Infrastructure – Friendster, just like any online services, rely on the internet infrastructure. There is no question that its target market in the U.S. already has the best infrastructure for the delivery of their services. However, with the traffic and bandwidth caused by numerous users, the present internet infrastructure in the U.S. is not able to support Friendster’s system. There’s not much that can be done with the existing U.S. internet infrastructure but there could have been improvements that can be made on Friendster’s system, which could have drastically changed its delivery of service. Friendster should have focused on improving their system both in their software and hardware infrastructures.
Human Resource Management – Pertaining to the recruitment and managing employees, Friendster has greatly blundered on this area. Contrary to his belief that an all-star management line-up would spell out success, Adams found out that this type of management structure creates more conflicts. Also, Adams failed to have an active role in running the company, leaving its management to outsiders who have little knowledge on the technical aspect of their service.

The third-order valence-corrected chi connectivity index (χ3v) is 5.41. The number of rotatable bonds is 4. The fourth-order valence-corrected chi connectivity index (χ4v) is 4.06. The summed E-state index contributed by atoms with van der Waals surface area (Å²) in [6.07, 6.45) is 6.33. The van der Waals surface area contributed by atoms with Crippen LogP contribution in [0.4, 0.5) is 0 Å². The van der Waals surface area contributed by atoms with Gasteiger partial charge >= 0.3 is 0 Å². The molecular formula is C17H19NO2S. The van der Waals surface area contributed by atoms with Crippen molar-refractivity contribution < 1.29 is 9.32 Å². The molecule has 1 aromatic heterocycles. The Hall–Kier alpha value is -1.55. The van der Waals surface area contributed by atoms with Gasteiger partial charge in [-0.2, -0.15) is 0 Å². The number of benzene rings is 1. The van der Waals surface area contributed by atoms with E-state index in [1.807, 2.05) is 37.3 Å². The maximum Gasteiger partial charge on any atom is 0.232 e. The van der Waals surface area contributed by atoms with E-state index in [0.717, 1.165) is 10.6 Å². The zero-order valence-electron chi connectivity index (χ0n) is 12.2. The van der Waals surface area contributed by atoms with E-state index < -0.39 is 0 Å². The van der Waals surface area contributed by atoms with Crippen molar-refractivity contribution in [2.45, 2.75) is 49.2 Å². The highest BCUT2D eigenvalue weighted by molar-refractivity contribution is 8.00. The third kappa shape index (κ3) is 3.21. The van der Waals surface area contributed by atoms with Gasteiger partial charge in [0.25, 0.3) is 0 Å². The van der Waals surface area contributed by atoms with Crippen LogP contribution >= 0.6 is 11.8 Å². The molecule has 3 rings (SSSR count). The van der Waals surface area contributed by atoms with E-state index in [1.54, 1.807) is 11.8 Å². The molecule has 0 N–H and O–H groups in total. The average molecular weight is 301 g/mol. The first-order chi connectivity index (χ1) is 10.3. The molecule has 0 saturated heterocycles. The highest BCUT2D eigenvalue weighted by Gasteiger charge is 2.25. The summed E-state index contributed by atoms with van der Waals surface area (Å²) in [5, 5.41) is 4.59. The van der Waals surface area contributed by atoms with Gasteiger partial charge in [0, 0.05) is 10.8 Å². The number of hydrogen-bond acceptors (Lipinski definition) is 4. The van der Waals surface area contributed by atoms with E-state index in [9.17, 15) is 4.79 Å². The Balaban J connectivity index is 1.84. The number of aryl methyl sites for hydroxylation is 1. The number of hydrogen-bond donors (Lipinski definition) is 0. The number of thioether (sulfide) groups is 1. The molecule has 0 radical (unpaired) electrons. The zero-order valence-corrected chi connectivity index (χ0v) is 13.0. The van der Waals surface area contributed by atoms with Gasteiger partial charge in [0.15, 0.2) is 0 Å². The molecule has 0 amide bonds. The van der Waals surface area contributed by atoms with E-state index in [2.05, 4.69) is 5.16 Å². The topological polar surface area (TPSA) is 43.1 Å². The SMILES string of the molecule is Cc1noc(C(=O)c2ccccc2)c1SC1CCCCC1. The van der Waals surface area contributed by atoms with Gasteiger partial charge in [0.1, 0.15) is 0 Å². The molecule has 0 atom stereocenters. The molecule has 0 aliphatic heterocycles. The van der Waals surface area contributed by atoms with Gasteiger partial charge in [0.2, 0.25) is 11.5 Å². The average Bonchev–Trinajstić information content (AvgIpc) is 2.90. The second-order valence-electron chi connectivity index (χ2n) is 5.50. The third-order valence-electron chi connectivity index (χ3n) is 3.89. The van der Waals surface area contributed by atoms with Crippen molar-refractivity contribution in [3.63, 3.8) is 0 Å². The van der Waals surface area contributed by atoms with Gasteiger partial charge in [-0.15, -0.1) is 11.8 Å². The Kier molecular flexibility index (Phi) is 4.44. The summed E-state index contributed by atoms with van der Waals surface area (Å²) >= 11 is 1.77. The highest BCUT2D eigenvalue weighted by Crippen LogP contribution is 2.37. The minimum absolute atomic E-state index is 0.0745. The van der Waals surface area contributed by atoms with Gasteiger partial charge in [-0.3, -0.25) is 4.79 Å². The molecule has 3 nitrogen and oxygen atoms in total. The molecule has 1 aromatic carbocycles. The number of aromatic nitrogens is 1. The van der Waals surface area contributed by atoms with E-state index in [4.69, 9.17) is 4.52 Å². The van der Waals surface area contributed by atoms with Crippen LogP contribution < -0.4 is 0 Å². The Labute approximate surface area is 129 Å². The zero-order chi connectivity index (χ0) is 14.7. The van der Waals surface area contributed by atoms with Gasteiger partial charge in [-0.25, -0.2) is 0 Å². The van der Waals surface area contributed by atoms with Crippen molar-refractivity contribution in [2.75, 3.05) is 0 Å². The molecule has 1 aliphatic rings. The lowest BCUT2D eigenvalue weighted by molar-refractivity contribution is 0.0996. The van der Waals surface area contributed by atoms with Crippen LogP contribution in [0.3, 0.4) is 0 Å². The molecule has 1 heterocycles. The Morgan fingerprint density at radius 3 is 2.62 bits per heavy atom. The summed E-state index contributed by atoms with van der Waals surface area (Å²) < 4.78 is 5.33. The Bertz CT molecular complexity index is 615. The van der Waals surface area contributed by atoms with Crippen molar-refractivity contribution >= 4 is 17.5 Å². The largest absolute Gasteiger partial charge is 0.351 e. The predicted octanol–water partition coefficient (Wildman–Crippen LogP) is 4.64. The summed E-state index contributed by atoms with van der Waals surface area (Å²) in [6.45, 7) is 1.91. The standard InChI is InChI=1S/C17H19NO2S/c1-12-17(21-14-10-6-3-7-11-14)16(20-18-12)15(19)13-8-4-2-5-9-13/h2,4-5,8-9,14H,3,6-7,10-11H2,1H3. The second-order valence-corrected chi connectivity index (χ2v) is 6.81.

Technology Development – A great deal of improvement is needed for Friendster in this area. While Adams was the first one to come up with a social networking concept, he failed to follow through because of external influences that deviated his attention.
Procurement – Being the “process of negotiating for and purchasing raw materials,” procurement has little to do with Friendster. This secondary activity can be neglected.
Apparently, Friendster failed to deliver the expected results because of issues in its value chain management. As observed, the company focused more on marketing and selling without first improving the value of their basic or core product, which is providing reliable social networking. The Friendster experience proves that value chain activities are extremely important because in the end, customers will be willing to pay only for quality and reliable service.
Dagmar Recklies. (2001). The Value Chain. Retrieved April 2015, from http://www.fao.org/: http://www.fao.org/fileadmin/user_upload/fisheries/docs/ValueChain.pdf
Boyd, D., & Ellison, N. (2008). Social network sites: Definitions,History and Scholarship. Retrieved February 2015, from http://onlinelibrary.wiley.com/: http://onlinelibrary.wiley.com/doi/10.1111/j.1083-6101.2007.00393.x/pdf
Carpenter, M., Bauer, T., & Erdogan, B. (2011). Principles of Management. Irvington, New York: Flat World Knowledge.
Chafkin, M. (2007, June). How to Kill a Great Idea. INC. Magazine, pp. 85 - 91.
Feller, A., Shunk, D., & Callarman, T. (2006, March). Value Chains Versus Supply Chains. Retrieved April 2015, from http://www.ceibs.edu/knowledge/papers/images/20060317/2847.pdf